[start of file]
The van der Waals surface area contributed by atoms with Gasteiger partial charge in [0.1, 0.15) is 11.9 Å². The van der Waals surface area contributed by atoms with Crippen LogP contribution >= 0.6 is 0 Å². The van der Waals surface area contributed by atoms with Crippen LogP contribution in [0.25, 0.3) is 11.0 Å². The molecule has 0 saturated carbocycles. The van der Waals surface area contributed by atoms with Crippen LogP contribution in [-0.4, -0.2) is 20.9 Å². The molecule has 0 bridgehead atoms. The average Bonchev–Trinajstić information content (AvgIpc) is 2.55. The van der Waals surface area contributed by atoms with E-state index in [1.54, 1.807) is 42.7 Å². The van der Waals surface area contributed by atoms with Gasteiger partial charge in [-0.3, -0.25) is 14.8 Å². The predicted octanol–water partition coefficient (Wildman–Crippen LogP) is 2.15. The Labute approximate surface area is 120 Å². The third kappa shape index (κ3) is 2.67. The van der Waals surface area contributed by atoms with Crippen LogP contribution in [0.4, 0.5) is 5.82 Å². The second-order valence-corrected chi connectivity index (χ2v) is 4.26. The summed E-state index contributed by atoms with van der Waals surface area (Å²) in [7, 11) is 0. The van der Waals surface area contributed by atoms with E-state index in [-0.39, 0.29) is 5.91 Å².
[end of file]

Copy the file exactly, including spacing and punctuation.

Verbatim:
The van der Waals surface area contributed by atoms with Gasteiger partial charge in [0.1, 0.15) is 11.9 Å². The van der Waals surface area contributed by atoms with Crippen LogP contribution >= 0.6 is 0 Å². The van der Waals surface area contributed by atoms with Crippen LogP contribution in [0.25, 0.3) is 11.0 Å². The molecule has 0 saturated carbocycles. The van der Waals surface area contributed by atoms with Crippen LogP contribution in [-0.4, -0.2) is 20.9 Å². The molecule has 0 bridgehead atoms. The average Bonchev–Trinajstić information content (AvgIpc) is 2.55. The van der Waals surface area contributed by atoms with E-state index in [1.54, 1.807) is 42.7 Å². The van der Waals surface area contributed by atoms with Gasteiger partial charge in [-0.3, -0.25) is 14.8 Å². The predicted octanol–water partition coefficient (Wildman–Crippen LogP) is 2.15. The Labute approximate surface area is 120 Å². The third kappa shape index (κ3) is 2.67. The van der Waals surface area contributed by atoms with Crippen LogP contribution in [0.4, 0.5) is 5.82 Å². The second-order valence-corrected chi connectivity index (χ2v) is 4.26. The summed E-state index contributed by atoms with van der Waals surface area (Å²) in [7, 11) is 0. The van der Waals surface area contributed by atoms with E-state index in [-0.39, 0.29) is 5.91 Å².